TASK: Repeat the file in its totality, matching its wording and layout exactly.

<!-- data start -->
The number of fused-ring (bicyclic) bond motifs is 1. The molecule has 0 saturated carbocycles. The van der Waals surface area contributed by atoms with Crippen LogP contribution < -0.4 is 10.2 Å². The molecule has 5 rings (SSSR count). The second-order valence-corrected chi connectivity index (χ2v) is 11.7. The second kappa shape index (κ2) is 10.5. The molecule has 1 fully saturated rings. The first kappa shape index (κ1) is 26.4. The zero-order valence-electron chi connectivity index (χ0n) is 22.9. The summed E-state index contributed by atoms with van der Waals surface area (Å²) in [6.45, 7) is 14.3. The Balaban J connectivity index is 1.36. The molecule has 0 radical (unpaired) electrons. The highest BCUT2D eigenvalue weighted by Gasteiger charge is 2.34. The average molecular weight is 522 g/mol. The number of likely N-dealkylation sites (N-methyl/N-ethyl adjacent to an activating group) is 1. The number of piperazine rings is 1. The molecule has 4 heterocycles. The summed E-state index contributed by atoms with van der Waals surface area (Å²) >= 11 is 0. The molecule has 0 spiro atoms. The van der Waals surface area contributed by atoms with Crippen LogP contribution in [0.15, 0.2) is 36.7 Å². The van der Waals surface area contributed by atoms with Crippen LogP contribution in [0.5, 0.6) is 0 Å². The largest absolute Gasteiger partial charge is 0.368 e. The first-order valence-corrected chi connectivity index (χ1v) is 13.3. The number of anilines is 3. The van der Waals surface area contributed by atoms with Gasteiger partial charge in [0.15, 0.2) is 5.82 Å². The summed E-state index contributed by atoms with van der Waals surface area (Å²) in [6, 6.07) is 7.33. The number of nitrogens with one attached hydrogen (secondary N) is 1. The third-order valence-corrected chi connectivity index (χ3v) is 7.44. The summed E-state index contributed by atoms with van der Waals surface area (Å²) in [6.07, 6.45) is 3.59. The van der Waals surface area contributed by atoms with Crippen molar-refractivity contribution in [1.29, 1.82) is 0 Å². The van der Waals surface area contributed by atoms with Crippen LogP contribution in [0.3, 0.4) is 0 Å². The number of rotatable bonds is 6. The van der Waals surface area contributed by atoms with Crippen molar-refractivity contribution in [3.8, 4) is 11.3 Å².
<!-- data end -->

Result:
The number of fused-ring (bicyclic) bond motifs is 1. The molecule has 0 saturated carbocycles. The van der Waals surface area contributed by atoms with Crippen LogP contribution < -0.4 is 10.2 Å². The molecule has 5 rings (SSSR count). The second-order valence-corrected chi connectivity index (χ2v) is 11.7. The second kappa shape index (κ2) is 10.5. The molecule has 1 fully saturated rings. The first kappa shape index (κ1) is 26.4. The zero-order valence-electron chi connectivity index (χ0n) is 22.9. The summed E-state index contributed by atoms with van der Waals surface area (Å²) in [6.45, 7) is 14.3. The Balaban J connectivity index is 1.36. The molecule has 0 radical (unpaired) electrons. The highest BCUT2D eigenvalue weighted by Gasteiger charge is 2.34. The average molecular weight is 522 g/mol. The number of likely N-dealkylation sites (N-methyl/N-ethyl adjacent to an activating group) is 1. The number of piperazine rings is 1. The molecule has 4 heterocycles. The summed E-state index contributed by atoms with van der Waals surface area (Å²) >= 11 is 0. The molecule has 0 spiro atoms. The van der Waals surface area contributed by atoms with Crippen LogP contribution in [0.15, 0.2) is 36.7 Å². The van der Waals surface area contributed by atoms with Crippen LogP contribution in [0.5, 0.6) is 0 Å². The largest absolute Gasteiger partial charge is 0.368 e. The first-order valence-corrected chi connectivity index (χ1v) is 13.3. The number of anilines is 3. The van der Waals surface area contributed by atoms with Gasteiger partial charge in [0.15, 0.2) is 5.82 Å². The summed E-state index contributed by atoms with van der Waals surface area (Å²) in [6, 6.07) is 7.33. The number of nitrogens with one attached hydrogen (secondary N) is 1. The third-order valence-corrected chi connectivity index (χ3v) is 7.44. The summed E-state index contributed by atoms with van der Waals surface area (Å²) in [6.07, 6.45) is 3.59. The van der Waals surface area contributed by atoms with Crippen molar-refractivity contribution in [1.29, 1.82) is 0 Å². The van der Waals surface area contributed by atoms with Crippen LogP contribution in [0.3, 0.4) is 0 Å². The number of rotatable bonds is 6. The van der Waals surface area contributed by atoms with Crippen molar-refractivity contribution in [3.8, 4) is 11.3 Å².